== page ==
University of Connecticut
Cluster grouping of students for instructional purposes is a programming strategy that can be used to meet the needs of high achieving and gifted students in the regular classroom. It has gained popularity in recent years due to heterogeneous grouping policies and financial cutbacks that have eliminated special programs for gifted and talented students (Purcell, 1994). Cluster grouping has been defined as the intentional placement of a group of high achieving or gifted students in an otherwise heterogeneous classroom with a teacher who has both the background and willingness to provide appropriate challenges for these students (McInerney, 1983). Research indicates three major benefits exist to cluster grouping. First, gifted students interact with their intellectual peers as recommended by Rogers (1991), as well as their age peers on a regular basis. Second, cluster grouping provides services for gifted students without additional cost to the school district. Third, recent research has demonstrated that cluster grouping facilitates ongoing programming for gifted or high achieving students in the regular classroom (Hoover, Sayler, & Feldhusen, 1993).
This study examined the effects of a cluster grouping program on the identification and achievement on students in a small, rural, mid-western school district that was purposefully selected because of its innovative use of cluster grouping. Cluster grouping in this district begins in grade 3 and continues through grade 5, with a yearly, flexible identification process beginning at the end of second grade that includes information from teachers, parents, and achievement tests. Within this program, some students are identified on the basis of their academic achievement and performance as high achieving, and placed together in a classroom with a teacher who modifies curriculum and instruction to meet the academic needs of these students. Other students are identified as above average, average, low average, low, or special education for placement in heterogeneous classrooms, in which students are flexibly grouped and regrouped for instructional purposes. There are five classrooms per grade level and each year one classroom has the cluster of high achieving students, with the remainder of this class comprised of average, low average, and low achieving students. The other four classrooms each have a heterogeneous mix of students who achieve at above average, average, low average, and low levels. Additionally, two of these classrooms have clusters of special needs students who receive Title 1 assistance in math and reading, or who receive assistance from a special education teacher-consultant. By arranging classes in this manner, each heterogeneous classroom has a group of above average achieving students, and the use of resource personnel is maximized.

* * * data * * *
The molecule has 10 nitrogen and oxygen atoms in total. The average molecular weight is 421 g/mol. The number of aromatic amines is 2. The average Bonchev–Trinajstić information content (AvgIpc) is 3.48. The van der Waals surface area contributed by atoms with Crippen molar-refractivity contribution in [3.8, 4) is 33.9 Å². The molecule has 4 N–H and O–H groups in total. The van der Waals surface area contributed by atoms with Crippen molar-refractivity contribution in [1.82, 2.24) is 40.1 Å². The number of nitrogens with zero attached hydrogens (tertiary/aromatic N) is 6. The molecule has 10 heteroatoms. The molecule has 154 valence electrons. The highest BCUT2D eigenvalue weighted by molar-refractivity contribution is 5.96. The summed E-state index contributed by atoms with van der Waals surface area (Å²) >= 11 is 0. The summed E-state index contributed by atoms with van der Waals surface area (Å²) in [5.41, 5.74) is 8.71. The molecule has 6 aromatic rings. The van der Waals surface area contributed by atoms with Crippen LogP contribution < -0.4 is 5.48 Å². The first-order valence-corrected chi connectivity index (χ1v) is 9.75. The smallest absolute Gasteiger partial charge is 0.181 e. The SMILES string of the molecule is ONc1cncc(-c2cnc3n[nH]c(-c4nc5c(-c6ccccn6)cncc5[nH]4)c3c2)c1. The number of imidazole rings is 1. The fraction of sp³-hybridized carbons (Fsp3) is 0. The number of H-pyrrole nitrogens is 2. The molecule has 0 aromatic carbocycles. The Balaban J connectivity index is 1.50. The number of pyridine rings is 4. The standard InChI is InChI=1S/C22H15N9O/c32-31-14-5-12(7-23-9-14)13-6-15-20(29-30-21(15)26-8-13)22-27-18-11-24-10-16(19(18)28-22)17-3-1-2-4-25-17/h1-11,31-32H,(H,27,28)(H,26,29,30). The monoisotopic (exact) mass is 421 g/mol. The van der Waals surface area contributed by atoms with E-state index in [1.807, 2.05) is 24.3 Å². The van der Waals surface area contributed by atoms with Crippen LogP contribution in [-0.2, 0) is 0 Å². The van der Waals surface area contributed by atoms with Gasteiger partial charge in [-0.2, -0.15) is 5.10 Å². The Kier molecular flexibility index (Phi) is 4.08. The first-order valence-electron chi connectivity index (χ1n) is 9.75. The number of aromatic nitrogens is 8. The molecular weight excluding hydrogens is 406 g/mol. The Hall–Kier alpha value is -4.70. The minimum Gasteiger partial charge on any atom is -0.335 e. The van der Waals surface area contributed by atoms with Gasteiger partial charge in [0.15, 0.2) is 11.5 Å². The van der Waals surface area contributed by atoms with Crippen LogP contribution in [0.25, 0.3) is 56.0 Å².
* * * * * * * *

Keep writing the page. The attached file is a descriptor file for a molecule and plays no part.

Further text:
Several analyses of studies regarding ability grouping in elementary schools (Kulik, 1992; Kulik & Kulik, 1984, 1985, 1992; Rogers, 1991; Slavin, 1987) have been completed; however, only six studies could be located that examined the effects of ability grouping on gifted students in schools that used a cluster grouping model (Hoover et al., 1993; Ivey, 1965; LaRose, 1986; Long, 1957; Simpson & Martinson, 1961; Ziehl, 1962). All of these studies were concerned with the effects of cluster grouping on gifted students, and none examined the effects on students of other achievement levels. Additionally four of these studies are over 30 years old and may not apply to current educational settings. Cluster grouping is commonly suggested as a programming option for gifted students (Balzer & Siewert, 1990; Brown, Archambault, Zhang, & Westberg, 1994; Davis & Rimm, 1985; Kulik & Kulik, 1991; LaRose, 1986; McInerney, 1983; New York State Dept. of Education, 1982; Renzulli, 1994; Rogers, 1991; Winebrenner & Delvin, 1991) when, in fact, very little evidence exists regarding its impact on these students, and no existing research examines the impact of cluster grouping on all students (Hoover et al., 1993). It is surprising that since so many professionals advocate the use of cluster grouping, so little research actually exists regarding its effectiveness. A need clearly exists for empirical and qualitative evidence concerning the effects of cluster grouping, not only on high achieving students, but on other students as well.